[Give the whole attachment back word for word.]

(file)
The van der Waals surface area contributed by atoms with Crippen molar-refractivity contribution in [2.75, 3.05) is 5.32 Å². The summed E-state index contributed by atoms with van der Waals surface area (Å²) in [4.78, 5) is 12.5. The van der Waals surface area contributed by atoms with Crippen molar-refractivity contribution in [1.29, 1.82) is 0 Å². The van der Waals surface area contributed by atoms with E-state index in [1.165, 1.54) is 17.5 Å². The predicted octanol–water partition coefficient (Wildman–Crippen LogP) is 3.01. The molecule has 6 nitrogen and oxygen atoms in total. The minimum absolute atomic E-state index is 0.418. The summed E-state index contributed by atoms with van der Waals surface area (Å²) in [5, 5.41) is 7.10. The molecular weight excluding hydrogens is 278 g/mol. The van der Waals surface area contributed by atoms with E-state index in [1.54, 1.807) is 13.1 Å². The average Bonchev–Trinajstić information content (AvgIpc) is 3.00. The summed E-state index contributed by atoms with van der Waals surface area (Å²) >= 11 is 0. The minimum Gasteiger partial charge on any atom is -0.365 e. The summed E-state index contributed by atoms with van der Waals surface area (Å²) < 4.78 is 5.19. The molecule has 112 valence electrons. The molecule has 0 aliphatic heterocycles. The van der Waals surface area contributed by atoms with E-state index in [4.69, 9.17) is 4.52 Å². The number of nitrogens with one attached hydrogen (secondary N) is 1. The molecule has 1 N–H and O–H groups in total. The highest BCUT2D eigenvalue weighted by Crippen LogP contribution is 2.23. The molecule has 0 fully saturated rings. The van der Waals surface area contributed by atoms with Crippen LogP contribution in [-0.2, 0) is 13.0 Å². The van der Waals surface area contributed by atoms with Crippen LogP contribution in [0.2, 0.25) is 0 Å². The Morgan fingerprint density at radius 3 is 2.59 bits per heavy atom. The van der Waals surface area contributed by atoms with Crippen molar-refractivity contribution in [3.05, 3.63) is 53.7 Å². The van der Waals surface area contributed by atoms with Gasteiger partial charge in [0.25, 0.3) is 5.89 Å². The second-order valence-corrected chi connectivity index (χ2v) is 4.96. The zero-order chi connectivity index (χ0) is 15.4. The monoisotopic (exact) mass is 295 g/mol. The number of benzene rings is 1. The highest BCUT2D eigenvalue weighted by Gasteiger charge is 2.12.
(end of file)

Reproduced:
The van der Waals surface area contributed by atoms with Crippen molar-refractivity contribution in [2.75, 3.05) is 5.32 Å². The summed E-state index contributed by atoms with van der Waals surface area (Å²) in [4.78, 5) is 12.5. The van der Waals surface area contributed by atoms with Crippen molar-refractivity contribution in [1.29, 1.82) is 0 Å². The van der Waals surface area contributed by atoms with E-state index in [1.165, 1.54) is 17.5 Å². The predicted octanol–water partition coefficient (Wildman–Crippen LogP) is 3.01. The molecule has 6 nitrogen and oxygen atoms in total. The minimum absolute atomic E-state index is 0.418. The summed E-state index contributed by atoms with van der Waals surface area (Å²) in [5, 5.41) is 7.10. The molecular weight excluding hydrogens is 278 g/mol. The van der Waals surface area contributed by atoms with E-state index in [1.54, 1.807) is 13.1 Å². The average Bonchev–Trinajstić information content (AvgIpc) is 3.00. The summed E-state index contributed by atoms with van der Waals surface area (Å²) >= 11 is 0. The minimum Gasteiger partial charge on any atom is -0.365 e. The summed E-state index contributed by atoms with van der Waals surface area (Å²) < 4.78 is 5.19. The molecule has 112 valence electrons. The molecule has 0 aliphatic heterocycles. The van der Waals surface area contributed by atoms with E-state index in [4.69, 9.17) is 4.52 Å². The number of nitrogens with one attached hydrogen (secondary N) is 1. The molecule has 1 N–H and O–H groups in total. The highest BCUT2D eigenvalue weighted by Crippen LogP contribution is 2.23. The molecule has 0 fully saturated rings. The van der Waals surface area contributed by atoms with Crippen LogP contribution in [-0.2, 0) is 13.0 Å². The van der Waals surface area contributed by atoms with Crippen LogP contribution in [0.2, 0.25) is 0 Å². The Morgan fingerprint density at radius 3 is 2.59 bits per heavy atom. The van der Waals surface area contributed by atoms with Crippen molar-refractivity contribution in [3.05, 3.63) is 53.7 Å². The van der Waals surface area contributed by atoms with Gasteiger partial charge in [0.25, 0.3) is 5.89 Å². The second-order valence-corrected chi connectivity index (χ2v) is 4.96. The zero-order chi connectivity index (χ0) is 15.4. The monoisotopic (exact) mass is 295 g/mol. The number of benzene rings is 1. The highest BCUT2D eigenvalue weighted by Gasteiger charge is 2.12.